If the thick liquid is to be tested for the concentration of an ionic species, such as sodium, potassium, or hydrogen if pH is relevant, the microporous membrane may be a standard dialysis membrane such as Cuprophan, which is made of cellulose and is biocompatible and has a high permeability to electrolytes, particularly blood electrolytes. In this case the corresponding sensing device may be an ISFET having one or more gate electrodes coated with a material which is permeable substantially only to the selected ionic species.

In each case appropriate electrical or electronic circuitry will be connected to the sensing device to provide a sensible or recorded output corresponding to the concentration of the selected species.

The apparatus thus provides substantially continuous monitoring with good response times, infrequent recalibration, and no wasted thick liquid. Disposable components involved are of low cost, and particularly as the sensing device is not directly exposed to the thick liquid, it may be possible for it to be reused.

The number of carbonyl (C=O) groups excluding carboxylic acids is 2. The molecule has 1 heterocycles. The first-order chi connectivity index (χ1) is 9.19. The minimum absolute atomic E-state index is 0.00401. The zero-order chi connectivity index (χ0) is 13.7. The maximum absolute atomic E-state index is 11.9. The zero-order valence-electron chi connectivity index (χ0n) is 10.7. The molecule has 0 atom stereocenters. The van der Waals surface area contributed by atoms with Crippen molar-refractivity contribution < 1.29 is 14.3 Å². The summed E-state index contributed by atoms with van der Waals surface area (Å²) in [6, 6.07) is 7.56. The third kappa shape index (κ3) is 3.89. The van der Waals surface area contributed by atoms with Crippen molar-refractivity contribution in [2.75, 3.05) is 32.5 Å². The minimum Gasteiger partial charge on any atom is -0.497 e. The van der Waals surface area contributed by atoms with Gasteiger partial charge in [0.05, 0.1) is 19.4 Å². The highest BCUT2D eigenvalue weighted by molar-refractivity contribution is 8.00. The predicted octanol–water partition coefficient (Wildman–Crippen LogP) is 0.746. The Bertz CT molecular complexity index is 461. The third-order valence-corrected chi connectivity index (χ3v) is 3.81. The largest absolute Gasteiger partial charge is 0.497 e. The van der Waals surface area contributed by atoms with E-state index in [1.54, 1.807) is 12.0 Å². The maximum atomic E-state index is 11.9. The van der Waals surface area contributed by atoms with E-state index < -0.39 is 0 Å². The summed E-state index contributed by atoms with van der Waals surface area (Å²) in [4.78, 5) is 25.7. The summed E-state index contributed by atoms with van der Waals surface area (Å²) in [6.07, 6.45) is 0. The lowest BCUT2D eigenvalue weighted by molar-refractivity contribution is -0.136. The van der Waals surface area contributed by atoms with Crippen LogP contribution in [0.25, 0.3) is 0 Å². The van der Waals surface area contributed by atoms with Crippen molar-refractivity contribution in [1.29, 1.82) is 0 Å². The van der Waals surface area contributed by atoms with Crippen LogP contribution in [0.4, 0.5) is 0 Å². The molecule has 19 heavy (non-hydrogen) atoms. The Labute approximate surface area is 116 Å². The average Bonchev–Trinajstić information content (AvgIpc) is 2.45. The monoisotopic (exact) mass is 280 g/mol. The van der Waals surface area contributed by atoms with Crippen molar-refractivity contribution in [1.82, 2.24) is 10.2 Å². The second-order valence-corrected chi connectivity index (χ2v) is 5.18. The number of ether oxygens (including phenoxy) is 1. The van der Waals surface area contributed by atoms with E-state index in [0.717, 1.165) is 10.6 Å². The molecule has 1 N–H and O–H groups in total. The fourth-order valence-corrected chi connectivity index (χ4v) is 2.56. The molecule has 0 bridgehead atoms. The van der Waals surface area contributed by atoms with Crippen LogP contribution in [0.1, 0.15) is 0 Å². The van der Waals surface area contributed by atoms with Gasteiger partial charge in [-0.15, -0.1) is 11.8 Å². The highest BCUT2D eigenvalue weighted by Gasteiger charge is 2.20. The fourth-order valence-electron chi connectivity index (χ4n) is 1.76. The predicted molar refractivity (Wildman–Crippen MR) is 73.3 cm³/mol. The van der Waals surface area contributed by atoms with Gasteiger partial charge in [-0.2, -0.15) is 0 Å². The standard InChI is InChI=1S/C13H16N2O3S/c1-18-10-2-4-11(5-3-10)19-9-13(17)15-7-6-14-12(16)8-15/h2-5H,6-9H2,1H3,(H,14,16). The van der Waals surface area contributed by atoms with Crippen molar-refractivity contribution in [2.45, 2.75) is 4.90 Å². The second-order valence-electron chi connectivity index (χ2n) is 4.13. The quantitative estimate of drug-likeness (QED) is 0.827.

The construction and use of apparatus for measuring the concentration of an electrolyte in blood, in accordance with the present invention is illustrated diagrammatically in the accompanying drawings, in which:

FIG. 1 is a diagrammatic axial section through a blood line connector fitted with the apparatus;

FIG. 2 is an axial section taken perpendicular to the plane of the section of FIG. 1; and.

FIG. 3 is an enlargement of FIG. 1.

A blood line connector 4, forming a conduit for blood in a blood circuit has a hole in its wall covered by a microporous barrier membrane 5. Externally of the connector 4, the membrane 5 is covered by a measuring cell consisting essentially of an ISFET 6, gate electrodes 7 of which are spaced from the membrane 5 by means of a spacer 8 of an open non-woven fabric substantially 0.1 mm thick. The open volume within the spacer 8 forms the second chamber, which is essentially sealed except for inlet and outlet ducts 9, through which the clean fluid may be passed to flush the chamber but which may be closed by valves 10 to isolate the second chamber during a test. The electrodes 7 are coated with a material permeable to a selected ionic species.